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Temperamental cartridge cases; all calibers are not easy to reload - here's why.

Are some metallic cartridge "better (e.g.: less temperamental as to pressures or with some mechanicla advantages) for reloading than others? I believe the answer is "yes," especially for the neophyte or inexperienced handloader.

For example, I've learned to approach rounds having very sharp shoulders, very short necks, or belts, with caution, not necessarily for reasons of safety, but because they present certain complications in reloading. The problems are not great, but they can be at least a minor nuisance. Take the sharp shoulder (often thought of as an extremely "modern" feature), as seen in the .300 Savage, .284 WCF, and a host o f populr wildcats. The problem here seems to be that the shoulder angle is so sharp that it cannot properly support the neck against the thrust of bullet-seating. The shoulder doesn't collapse noticeably, but it yields enough to allow the seated bullet to be out of alignment with the axis of the bore when chambered.

The result is nothing more than a minor loss of accuracy, not great enough to cause a miss on big game, but potentially troublesome when trying to determine the maximum accuracy potential of a given rifle. A fixture for measuring bullet "run-out," such as the Brown Precision "Little Wigler," will often identify the problem, which may be much greater with certain lots and brands of brass than with others.

Short necks (also a prevalent feature in modern case designs, such as the .223 Rem., .243 WCF, .308 WCF, 7mm-08 Rem., 7mm Rem. and .300 Win. Magnums, and many others) sometimes, with certain bullets, offer too little grip on the bullet, which can create small variations in ignition, and may also fail to provide goods, coaxial bullet alignment. Short necks also severely limit a handloader's latitude in bullet seating depths, making it difficult or impossible to seat light slugs close enough to touching the lands in the chamber's throat to achieve the accuracy of which the barrel may be capable, and often require the bases of long, heavy bullets to be seated so far past the juncture of case neck and shoulder that they encroach badly on available powder space.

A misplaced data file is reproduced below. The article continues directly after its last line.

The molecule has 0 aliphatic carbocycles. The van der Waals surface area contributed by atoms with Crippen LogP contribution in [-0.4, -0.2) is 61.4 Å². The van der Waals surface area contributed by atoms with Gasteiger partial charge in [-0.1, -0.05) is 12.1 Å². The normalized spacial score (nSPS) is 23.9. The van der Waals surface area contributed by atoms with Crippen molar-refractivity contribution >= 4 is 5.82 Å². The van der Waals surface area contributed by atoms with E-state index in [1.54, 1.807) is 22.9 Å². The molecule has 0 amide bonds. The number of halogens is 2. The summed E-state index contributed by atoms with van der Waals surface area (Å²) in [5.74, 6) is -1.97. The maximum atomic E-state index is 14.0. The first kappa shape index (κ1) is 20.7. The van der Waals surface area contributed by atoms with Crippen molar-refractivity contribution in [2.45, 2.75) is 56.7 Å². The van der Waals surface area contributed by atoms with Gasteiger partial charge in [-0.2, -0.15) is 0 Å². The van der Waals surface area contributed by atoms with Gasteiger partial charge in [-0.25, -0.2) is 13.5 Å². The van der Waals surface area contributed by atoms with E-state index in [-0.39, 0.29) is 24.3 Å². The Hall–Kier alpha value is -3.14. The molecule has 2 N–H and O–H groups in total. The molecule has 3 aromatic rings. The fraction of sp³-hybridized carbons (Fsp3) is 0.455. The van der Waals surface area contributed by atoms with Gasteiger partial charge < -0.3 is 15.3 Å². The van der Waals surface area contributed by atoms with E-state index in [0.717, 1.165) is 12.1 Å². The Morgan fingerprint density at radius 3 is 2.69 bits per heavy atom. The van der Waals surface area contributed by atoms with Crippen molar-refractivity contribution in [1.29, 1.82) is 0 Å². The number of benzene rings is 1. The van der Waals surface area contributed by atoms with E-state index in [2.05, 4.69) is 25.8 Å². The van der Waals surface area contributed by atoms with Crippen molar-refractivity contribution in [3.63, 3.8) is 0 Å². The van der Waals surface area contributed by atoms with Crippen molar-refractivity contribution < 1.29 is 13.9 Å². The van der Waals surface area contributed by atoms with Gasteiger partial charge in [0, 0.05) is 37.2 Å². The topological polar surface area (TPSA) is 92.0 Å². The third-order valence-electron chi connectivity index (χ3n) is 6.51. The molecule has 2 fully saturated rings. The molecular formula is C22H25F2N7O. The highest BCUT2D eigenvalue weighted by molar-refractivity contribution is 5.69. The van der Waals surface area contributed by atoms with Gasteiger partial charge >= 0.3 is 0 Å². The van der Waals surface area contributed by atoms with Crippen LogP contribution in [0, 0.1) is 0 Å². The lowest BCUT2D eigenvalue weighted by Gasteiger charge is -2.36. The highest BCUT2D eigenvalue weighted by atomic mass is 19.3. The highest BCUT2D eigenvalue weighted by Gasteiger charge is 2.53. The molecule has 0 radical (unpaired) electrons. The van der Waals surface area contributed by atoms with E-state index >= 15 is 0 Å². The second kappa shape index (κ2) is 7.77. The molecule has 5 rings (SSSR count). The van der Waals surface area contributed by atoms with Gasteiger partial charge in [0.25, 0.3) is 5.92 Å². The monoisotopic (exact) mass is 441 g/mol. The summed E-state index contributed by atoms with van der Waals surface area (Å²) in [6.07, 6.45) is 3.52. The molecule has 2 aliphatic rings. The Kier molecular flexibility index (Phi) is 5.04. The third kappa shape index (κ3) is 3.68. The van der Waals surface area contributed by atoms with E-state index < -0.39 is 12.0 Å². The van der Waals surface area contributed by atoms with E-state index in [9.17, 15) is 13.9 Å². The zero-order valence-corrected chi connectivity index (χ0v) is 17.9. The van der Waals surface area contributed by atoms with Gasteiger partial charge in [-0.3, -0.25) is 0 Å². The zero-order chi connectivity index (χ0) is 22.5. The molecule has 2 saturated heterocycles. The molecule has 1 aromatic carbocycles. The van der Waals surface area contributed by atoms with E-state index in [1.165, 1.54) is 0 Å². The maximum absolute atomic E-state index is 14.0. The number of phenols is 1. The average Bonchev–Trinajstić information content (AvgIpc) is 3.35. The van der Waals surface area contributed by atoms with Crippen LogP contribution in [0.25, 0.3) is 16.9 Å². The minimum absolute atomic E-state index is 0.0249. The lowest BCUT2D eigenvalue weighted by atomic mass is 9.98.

Belts on brass cases are the work of the devil, in my opinion. They have value only in headspacing otherwise rimless cases in something like a double-barreled rifle--which was h ow the idea got started in the first place. They would, as is sometimes claimed, offer more precise headspacing in repeaters, if the thickness of the belts were held to very close tolerances, but a few minutes with a micrometer and a batch of belted brass of recent make will convince anybody that it isn't. In practical terms, they do not strengthen the case head, which is what many shooters think they're for. Tests show that primer pockets in belted cases expand at about the same pressure levels that open up pockets in ordinary rimless cases.

Okay, so the belt contributes nothing of value to a case ... but does it do any harm? Not necessarily in and of itself, but it is a fact that manufacturers of rifles for belted magnums have not held chamber tolerances at the shoulder to anything close to the tolerances routinely held in chambers for rimless rounds ... obviously, since rimless rounds actually headspace on the shoulder itself. The result is that belted cases in many otherwise excellent rifles tend to stretch excessively in the shoulder region upon firing. This is no problem when firing factory ammo, of course, but when the reloader full-length resizes in the usual manner, the shoulder is set back, only to be stretched again on the next firing, and so forth. In such rifles, three to five reloadings is rather better-than-average case life, whereas in many rimless, unbelted cartridges that number may very well be closer to 20.